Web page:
tell ya I am a flyer, a U. S. flyer,” he
shouts.
“No kiddin’?” an officer says. “An’ I
am an admiral. Have you seen my
battleship around any place? It has green
stripes an’—Get these bums over with the
rest of them Heinies,” he roars. “If he
starts fightin’ again, conk him with a gun
butt!”
“Look,” I says. “I am also a U. S.
aviator an’—”
“Move along or I’ll bust your skull!”
They drive me and Ambrose along a
road with about eleven thousand
squareheads and you should have heard
the little crackpot swear. Finally a top-kick
grabs a looey by the arm and he says:
“I—er—think there must be a mistake
here some place, sir. No Jerry can cuss
like that little tomater. He says he is an
Elk, too.”
“Cut ‘em out then and send them over
to Division Headquarters. They’re wearin’
Kraut dogtags, those two clucks. We’ll
find out if they’re spies.”
“We bombed that grocery warehouse
over to Cheminot,” I says. “We got took
I
THE LONE EAGLE 11
up in a Gotha an’ dropped out. We stole a
Heinie truck—”
“Yeah,” Ambrose backs me up. “We
are Lieutenants Spink and Hooley. You
get Major Bagby. I will see somebody gets
busted for this outrage.”
T IS not until night of the next day that
the Old Man gets over to Mars-le-Tour
and identifies us.
“It is them,” he says. “I have to believe
what I see. We crossed them off the books
as stiffs, but we should have known
better.”
They put me and Ambrose in a dugout
so we can get the Heinie scenery off. I sit
down and hold my noggin in my hands. I
am shaking like a bowl of jelly in an
earthquake.
“Whe-e-e-e-e-w,” I says. “It is an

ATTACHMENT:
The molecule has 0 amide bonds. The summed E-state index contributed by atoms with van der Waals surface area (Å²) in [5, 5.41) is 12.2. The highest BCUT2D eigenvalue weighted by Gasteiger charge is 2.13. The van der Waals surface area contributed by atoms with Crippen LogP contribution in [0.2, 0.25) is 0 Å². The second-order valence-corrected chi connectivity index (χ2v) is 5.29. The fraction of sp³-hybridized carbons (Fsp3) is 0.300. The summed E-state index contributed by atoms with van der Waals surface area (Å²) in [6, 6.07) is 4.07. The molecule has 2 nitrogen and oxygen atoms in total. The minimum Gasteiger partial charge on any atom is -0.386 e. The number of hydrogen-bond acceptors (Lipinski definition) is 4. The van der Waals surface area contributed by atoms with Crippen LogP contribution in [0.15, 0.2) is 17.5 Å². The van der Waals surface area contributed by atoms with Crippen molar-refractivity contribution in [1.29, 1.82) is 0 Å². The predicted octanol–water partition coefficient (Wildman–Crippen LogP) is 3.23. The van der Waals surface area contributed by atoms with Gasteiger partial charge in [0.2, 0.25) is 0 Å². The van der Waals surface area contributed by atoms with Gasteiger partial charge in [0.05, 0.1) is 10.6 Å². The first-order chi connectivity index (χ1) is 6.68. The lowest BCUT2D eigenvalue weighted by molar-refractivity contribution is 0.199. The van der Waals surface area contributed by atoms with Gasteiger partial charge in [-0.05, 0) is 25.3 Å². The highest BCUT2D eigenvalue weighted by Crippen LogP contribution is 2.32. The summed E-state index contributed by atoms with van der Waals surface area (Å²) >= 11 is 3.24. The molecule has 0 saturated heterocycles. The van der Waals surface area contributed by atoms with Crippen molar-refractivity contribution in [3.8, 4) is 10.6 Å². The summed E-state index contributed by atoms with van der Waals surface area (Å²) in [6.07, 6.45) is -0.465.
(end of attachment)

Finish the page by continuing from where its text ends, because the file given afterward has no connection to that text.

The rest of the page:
awful time we had, Ambrose.”
“Huh. say, I bet you were right about
that bein’ a ruse. If that was Marshal
Ney’s watch, then I am carryin’
Cleopatra’s reticule right this minute.
Well, they will never get the guy who
done it.”
You would think the little fathead had
just been down to a corner store getting
cigarettes and was caught in a shower. He
has been executed, thrown out of a Gotha
and wrecked in a truck since he washed up
in a Spad, and there he sits thinking about
the Frog’s watch. He is not human.
They give us some Yank doughboy
suits to wear back to Commercy and they
smell of a cootie antidote, which is like
attar of roses to us after what we’ve been
wrapped in. When we get to the drome,
Bug-eye and all the buzzards put on a
binge and tell us we don’t know how
much they missed us.
“I bet you all cried, didn’t you?” he
says, looking at the flight leader. “What is
that you have got on, huh? My best black
silk tie, huh? An’ you, Porky, if they ain’t
my new boots you are wearin’ I am a—
Why, you dirty bums!”
Ambrose wades into Bug-eye and
Porky and I bet he would have killed the